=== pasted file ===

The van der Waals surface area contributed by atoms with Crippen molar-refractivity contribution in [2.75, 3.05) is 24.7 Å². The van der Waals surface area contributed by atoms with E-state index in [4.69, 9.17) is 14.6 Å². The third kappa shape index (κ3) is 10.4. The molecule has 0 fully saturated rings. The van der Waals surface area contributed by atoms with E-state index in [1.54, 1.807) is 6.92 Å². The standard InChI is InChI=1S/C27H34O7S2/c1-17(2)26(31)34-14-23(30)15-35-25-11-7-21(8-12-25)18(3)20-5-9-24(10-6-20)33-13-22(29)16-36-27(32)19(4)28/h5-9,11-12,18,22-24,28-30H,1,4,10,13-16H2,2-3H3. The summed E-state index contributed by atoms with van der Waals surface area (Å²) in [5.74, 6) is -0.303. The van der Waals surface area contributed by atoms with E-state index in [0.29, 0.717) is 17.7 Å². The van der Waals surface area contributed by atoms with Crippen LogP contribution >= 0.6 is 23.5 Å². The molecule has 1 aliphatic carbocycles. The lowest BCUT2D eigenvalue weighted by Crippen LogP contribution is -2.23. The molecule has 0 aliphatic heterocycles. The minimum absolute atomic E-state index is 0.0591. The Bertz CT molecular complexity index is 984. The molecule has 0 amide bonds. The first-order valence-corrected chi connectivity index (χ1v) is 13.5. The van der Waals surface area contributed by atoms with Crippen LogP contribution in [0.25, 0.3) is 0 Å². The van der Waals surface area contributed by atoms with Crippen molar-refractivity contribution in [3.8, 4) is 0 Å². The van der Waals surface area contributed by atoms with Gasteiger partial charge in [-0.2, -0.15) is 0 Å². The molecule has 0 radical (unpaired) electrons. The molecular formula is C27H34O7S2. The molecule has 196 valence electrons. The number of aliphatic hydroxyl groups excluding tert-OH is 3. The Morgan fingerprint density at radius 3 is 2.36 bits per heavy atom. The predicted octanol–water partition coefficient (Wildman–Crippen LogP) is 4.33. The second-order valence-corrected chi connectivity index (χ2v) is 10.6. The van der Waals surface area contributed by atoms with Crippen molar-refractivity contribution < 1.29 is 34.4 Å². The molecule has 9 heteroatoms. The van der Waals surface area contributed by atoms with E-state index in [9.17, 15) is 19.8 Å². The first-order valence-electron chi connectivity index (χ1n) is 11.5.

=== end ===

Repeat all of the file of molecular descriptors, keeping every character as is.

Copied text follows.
The van der Waals surface area contributed by atoms with Crippen molar-refractivity contribution in [2.75, 3.05) is 24.7 Å². The van der Waals surface area contributed by atoms with E-state index in [4.69, 9.17) is 14.6 Å². The third kappa shape index (κ3) is 10.4. The molecule has 0 fully saturated rings. The van der Waals surface area contributed by atoms with E-state index in [1.54, 1.807) is 6.92 Å². The standard InChI is InChI=1S/C27H34O7S2/c1-17(2)26(31)34-14-23(30)15-35-25-11-7-21(8-12-25)18(3)20-5-9-24(10-6-20)33-13-22(29)16-36-27(32)19(4)28/h5-9,11-12,18,22-24,28-30H,1,4,10,13-16H2,2-3H3. The summed E-state index contributed by atoms with van der Waals surface area (Å²) in [5.74, 6) is -0.303. The van der Waals surface area contributed by atoms with E-state index in [0.29, 0.717) is 17.7 Å². The van der Waals surface area contributed by atoms with Crippen LogP contribution >= 0.6 is 23.5 Å². The molecule has 1 aliphatic carbocycles. The lowest BCUT2D eigenvalue weighted by Crippen LogP contribution is -2.23. The molecule has 0 aliphatic heterocycles. The minimum absolute atomic E-state index is 0.0591. The Bertz CT molecular complexity index is 984. The molecule has 0 amide bonds. The first-order valence-corrected chi connectivity index (χ1v) is 13.5. The van der Waals surface area contributed by atoms with Crippen LogP contribution in [0.25, 0.3) is 0 Å². The van der Waals surface area contributed by atoms with Crippen molar-refractivity contribution in [3.8, 4) is 0 Å². The van der Waals surface area contributed by atoms with Gasteiger partial charge in [-0.2, -0.15) is 0 Å². The molecule has 0 radical (unpaired) electrons. The molecular formula is C27H34O7S2. The molecule has 196 valence electrons. The number of aliphatic hydroxyl groups excluding tert-OH is 3. The Morgan fingerprint density at radius 3 is 2.36 bits per heavy atom. The predicted octanol–water partition coefficient (Wildman–Crippen LogP) is 4.33. The second-order valence-corrected chi connectivity index (χ2v) is 10.6. The van der Waals surface area contributed by atoms with Crippen molar-refractivity contribution < 1.29 is 34.4 Å². The molecule has 9 heteroatoms. The van der Waals surface area contributed by atoms with E-state index in [9.17, 15) is 19.8 Å². The first-order valence-electron chi connectivity index (χ1n) is 11.5.